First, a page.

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Talent, Not Gender, Should Be The Focus Of Diversity And Inclusion Interventions



I’m an organizational psychologist. I use science and technology to predict and understand human behavior at work. One of the areas that fascinates me is the relationship between gender, personality, and leadership. More specifically, how gender and personality shape our choices of leaders, and how those leaders impact organizations.

Discussions on gender typically focus on the underrepresentation of women in leadership, which is more or less universal: anywhere in the world, the vast majority of leaders are men.

But a bigger problem is the fact that most of these leaders are incompetent: indeed, whether in business or politics, the majority of leaders have very negative effects on their followers and subordinates: causing low levels of engagement, trust, and productivity, and high levels of burnout and stress. Just google “my boss is…” to see what most people think of their managers (and perhaps feel better about yours).

What people think of their bossesgoogle.com

So, the main question we should be asking is not why there aren’t more women leaders, but why so many incompetent men become leaders.

Research suggests there are three main reasons for this.

The first is our inability to distinguish between confidence and competence. Anywhere in the world we assume that confident people have more potential for leadership, but the reality is that in any area of talent, including leadership, there is very little overlap between confidence (how good people think they are) and competence (how good they actually are). I grew up in Argentina, where the gap between confidence and competence is particularly pronounced. Indeed, one of the best investments you can make in your life is to buy an Argentine for what he’s worth, and sell him for what he thinks he is worth (as you can imagine I can’t crack this joke back home: we are not self-aware enough to find it funny).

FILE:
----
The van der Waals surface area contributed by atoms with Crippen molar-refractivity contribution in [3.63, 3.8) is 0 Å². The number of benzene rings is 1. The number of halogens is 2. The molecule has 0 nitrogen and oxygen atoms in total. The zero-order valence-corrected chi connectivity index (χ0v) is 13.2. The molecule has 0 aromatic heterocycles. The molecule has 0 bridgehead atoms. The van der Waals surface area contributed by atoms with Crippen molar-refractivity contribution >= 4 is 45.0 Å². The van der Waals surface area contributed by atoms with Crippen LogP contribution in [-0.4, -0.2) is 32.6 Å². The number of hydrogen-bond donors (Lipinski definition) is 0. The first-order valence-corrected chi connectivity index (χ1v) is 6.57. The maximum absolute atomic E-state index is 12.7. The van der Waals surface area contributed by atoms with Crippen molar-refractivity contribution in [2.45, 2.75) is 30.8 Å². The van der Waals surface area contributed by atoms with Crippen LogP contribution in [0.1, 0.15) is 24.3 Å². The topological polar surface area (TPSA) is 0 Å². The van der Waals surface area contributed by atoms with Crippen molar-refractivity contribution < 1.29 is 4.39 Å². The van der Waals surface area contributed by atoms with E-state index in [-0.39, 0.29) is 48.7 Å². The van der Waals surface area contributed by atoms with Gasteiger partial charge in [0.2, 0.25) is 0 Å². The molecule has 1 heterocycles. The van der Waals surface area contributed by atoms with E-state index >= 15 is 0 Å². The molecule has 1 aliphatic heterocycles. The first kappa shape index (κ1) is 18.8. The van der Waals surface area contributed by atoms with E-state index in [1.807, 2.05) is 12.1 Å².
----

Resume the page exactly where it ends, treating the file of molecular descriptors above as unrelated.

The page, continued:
The second is our love of charismatic individuals. Particularly since the explosion of mass media in the 1960s – and this has been turbocharged by the digital age – we appear to want leaders who are charming and entertaining, but there is a big difference between a good leader and a standup comedian. In fact, the best leaders are humble rather that charismatic, to the point of even being boring. Unfortunately, this means they are rarely the focus of media attention or blockbuster movies. For instance, just imagine a movie on Angela Merkel: e.g., she wakes up, has breakfast with her husband, goes to meetings well-prepared, lets other people talk without interrupting them, makes rational decisions, there’s no scandals about her, she just runs her country well (at least compared to how most heads of state run theirs). YOU MAY ALSO LIKE UNICEF USA BrandVoice Children Uprooted: The Things They Carried Civic Nation BrandVoice Access Is More Than Just Inclusion Grads of Life BrandVoice A Foundation For The Future Of Workforce Development

In contrast, there is a surplus of captivating biopics on charismatic leaders with a fascinating dark side who end up ruining their countries and organizations.